So, debates may be considered entertainment in Jamaica. Do they serve a useful purpose, or are they just a temporary amusement, like a boxing match? It matters not what the “moot” is, or what conclusions were drawn, or what one can learn from it. It’s simply a kind of instant gratification event, like so many others, and we move on. This makes me wonder whether, at least in the United States, debates really have much of an impact on the overall campaign, let alone the result of an election. Perhaps they are overrated. Probably my interlocutor was right: it’s just a performance. Whether Trump uses the words “disaster” or “ISIS” ten times in the space of ten minutes is neither here nor there.

Of course, eloquence is essential – and it’s something always held in high regard. This means skillful use of language and argument. Wit is also a wonderful thing – especially if the topic is relatively light-hearted. But nowadays it’s considered fine to go a bit overboard, and stretch the argument, for the sake of a few cheap laughs. Wouldn’t a little bit of seriousness be good, for once?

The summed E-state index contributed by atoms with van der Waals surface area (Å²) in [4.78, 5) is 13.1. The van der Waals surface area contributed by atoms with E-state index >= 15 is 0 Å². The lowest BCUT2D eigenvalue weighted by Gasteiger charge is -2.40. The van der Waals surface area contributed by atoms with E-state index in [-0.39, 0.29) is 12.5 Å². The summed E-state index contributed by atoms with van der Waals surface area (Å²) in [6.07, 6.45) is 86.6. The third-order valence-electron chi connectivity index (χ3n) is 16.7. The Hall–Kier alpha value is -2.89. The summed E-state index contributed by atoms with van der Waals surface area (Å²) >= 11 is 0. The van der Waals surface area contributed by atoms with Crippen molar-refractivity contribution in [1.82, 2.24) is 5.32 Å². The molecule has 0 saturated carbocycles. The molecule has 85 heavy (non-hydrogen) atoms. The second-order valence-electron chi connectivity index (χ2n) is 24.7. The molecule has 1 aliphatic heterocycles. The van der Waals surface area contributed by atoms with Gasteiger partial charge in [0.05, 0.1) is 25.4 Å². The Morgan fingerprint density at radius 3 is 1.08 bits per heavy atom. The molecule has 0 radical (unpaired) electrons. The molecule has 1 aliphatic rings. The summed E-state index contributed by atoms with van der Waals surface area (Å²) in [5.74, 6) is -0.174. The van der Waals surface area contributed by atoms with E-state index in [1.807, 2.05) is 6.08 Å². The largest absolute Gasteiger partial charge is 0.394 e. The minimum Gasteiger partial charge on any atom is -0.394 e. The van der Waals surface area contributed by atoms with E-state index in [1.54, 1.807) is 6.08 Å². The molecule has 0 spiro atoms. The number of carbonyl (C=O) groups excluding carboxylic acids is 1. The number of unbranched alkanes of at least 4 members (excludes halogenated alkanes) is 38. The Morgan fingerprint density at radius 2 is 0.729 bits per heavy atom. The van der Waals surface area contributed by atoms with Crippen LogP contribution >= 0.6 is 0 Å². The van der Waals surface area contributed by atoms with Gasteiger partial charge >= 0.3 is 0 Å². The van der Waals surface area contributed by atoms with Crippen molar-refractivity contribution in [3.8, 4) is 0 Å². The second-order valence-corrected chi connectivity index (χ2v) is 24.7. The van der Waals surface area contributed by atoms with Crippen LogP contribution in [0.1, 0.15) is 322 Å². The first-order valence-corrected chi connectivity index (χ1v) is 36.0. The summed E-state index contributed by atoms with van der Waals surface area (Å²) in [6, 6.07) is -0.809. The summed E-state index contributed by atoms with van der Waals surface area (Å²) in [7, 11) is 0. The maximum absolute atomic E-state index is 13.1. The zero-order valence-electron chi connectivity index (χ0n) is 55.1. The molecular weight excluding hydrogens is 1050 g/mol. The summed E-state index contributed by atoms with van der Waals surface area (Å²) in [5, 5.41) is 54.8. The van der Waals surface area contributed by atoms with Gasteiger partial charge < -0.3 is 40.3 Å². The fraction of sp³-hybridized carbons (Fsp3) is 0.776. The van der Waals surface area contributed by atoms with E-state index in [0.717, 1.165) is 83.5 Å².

Perhaps though, we are all “sound byte” people these days. We cannot manage anything heavier than a small bite at a time, hashtag-size.

Sometimes I think life is just one big reality show. So lightweight.




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2 Responses to “Debating in Jamaica: Style Over Substance?”

  1. Dennis Jones says:

    As footballers know, constant strikes on goal, no matter how spectacular, that don’t get over the line aren’t scores. The one shot that scores is better than every thing else. (No, not Confucius…) :)

  2. EmmaLewis says:

    Hmm. Maybe you’ve got a point. Keeping that analogy in mind, when watching Arsenal matches I am always waiting and hoping for a goal to be scored…